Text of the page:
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Mike Hodges' Pulp (1972) is one of a string of 1970s private eye movies that spends as much time referencing old films as it does generating a new plot. In his review of Pulp Roger Greenspun, an apparently exasperated critic for The New York Times, wrote, "I know I'm wrong, but it feels as if every week for the last six months at least one new imitation private eye movie has opened in New York City." Although it's not an outright classic, movie buffs will surely get a kick out of Pulp's numerous nods to old genre films, and will enjoy seeing a handful of older actors who weren't getting tons of work during the "Me Decade."
Michael Caine plays Mickey King, a writer who has no respect for his own abilities and will crank out pretty much any type of novel that will earn him a buck, including tawdry sex and crime stories (one of his pen names is actually "S. Odomy!") King is hired to ghost-write the autobiography of a man named Preston Gilbert (Mickey Rooney), a former movie star who has Mafia ties and is living in retirement with his mother and mistress in Malta. There are people, though, who apparently don't want the book to be written, and Mickey finds himself being drawn deeper and deeper into a dangerous situation that has as many twists and turns as the roads that wind through the Hollywood Hills.
There are numerous intense and deadly developments in Pulp, but they unfold in a tongue-in-cheek manner that diffuses the anxiety with knowing laughs. It may not be quite as clever as it wants to be some of the jokes are eye-rollers - but it's still a lot of fun to watch.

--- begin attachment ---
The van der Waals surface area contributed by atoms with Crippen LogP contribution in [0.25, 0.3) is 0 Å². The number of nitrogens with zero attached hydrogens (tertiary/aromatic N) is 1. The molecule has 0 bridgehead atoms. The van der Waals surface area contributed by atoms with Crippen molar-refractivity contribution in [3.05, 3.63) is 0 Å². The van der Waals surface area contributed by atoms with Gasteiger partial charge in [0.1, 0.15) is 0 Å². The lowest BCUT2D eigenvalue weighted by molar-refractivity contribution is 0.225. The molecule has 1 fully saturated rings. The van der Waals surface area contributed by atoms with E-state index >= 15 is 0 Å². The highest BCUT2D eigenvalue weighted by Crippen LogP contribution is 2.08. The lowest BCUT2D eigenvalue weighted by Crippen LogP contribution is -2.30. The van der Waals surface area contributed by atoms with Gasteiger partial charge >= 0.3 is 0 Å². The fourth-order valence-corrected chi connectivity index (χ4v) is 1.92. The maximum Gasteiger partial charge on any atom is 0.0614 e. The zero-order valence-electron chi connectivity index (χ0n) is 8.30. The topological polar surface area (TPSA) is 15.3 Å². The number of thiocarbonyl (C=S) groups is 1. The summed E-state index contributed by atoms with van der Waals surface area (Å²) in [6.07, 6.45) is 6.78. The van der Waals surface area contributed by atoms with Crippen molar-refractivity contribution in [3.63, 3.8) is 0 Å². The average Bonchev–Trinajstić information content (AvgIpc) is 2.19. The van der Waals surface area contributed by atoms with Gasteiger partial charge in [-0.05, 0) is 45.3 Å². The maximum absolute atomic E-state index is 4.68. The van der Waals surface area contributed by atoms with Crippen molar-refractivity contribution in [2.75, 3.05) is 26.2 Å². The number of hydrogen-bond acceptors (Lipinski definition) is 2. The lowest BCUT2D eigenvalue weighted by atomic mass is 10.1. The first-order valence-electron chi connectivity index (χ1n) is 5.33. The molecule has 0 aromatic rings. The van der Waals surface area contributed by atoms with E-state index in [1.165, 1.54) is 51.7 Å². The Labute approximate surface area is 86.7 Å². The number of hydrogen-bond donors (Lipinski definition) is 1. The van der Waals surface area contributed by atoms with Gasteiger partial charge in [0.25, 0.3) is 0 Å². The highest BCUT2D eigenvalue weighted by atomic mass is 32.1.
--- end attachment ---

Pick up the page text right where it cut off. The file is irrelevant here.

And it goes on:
In his engaging autobiography, What's It All About?, Caine writes that one of the more enjoyable aspects of film stardom is being able to perform with actors who first entered his consciousness through movie matinees when he was a child. Pulp contains two of them, Lizabeth Scott and Mickey Rooney, and they turned out to be utterly different types of individuals.
Caine was in for a bit of a shock while shooting his first scene with Scott, who, he says, was rather mysterious, and was never spied in social situations. During the scene, in which he and Scott are sitting at a table having drinks, the actress couldn't raise the glass to her lips without her hand shaking uncontrollably. During a lull in shooting, Caine, who was starting to get annoyed, asked Scott what was wrong. "This is my first take for fifteen years," she replied. Caine then realized that the woman sitting across from him may have once been a big star, but was now just an actress who hadn't worked in years and was afraid she had lost her chops. Luckily, Caine calmed Scott down, and she was fine after that.
Caine writes, however, that Mickey Rooney was "the complete opposite" of Scott, always boisterous, telling jokes, and offering advice. Rooney told Caine that the most important thing to do in life is to save money, since he'd been working for years, and, at the time Pulp was being filmed, was completely broke. Caine happily notes that Rooney's fortunes seemed to turn around after the film's release, and his career as a character actor was back on the right track. (Rooney's most recent film was the hit, Night at the Museum (2006), which he completed at the ripe old age of 86.)
In an amusing side note, Caine also says that Rooney, who was supposedly quite religious and "belonged to some small sect or other," wasn't completely capable of keeping his bawdy side in check. "...I remember how he used to tell me the filthiest jokes," Caine writes, "with every four-letter word imaginable. At the end of the joke he would clasp both my hands, a pious look would come over his face and he would say, 'God bless you, my son,' with complete sincerity."
Director: Mike Hodges
Producer: Michael Klinger
Screenplay: Mike Hodges
Editor: John Glen
Cinematographer: Ousama Rawi
Music: George Martin
Production Designer: Patrick Downing
Costume Designer: Gitt Magrini
Art Designer: Darrell Lass
Cast: Michael Caine (Mickey King), Mickey Rooney (Preston Gilbert), Lionel Stander (Ben Dinuccio), Lizabeth Scott (Princess Betty Cippola), Nadia Cassini (Liz Adams), Al Lettieri (Miller), Dennis Price (Mysterious Englishman), Amerigo Tot (Sotgio), Leopoldo Trieste (Marcovic), Robert Sacchi (Jim Norman).
by Paul Tatara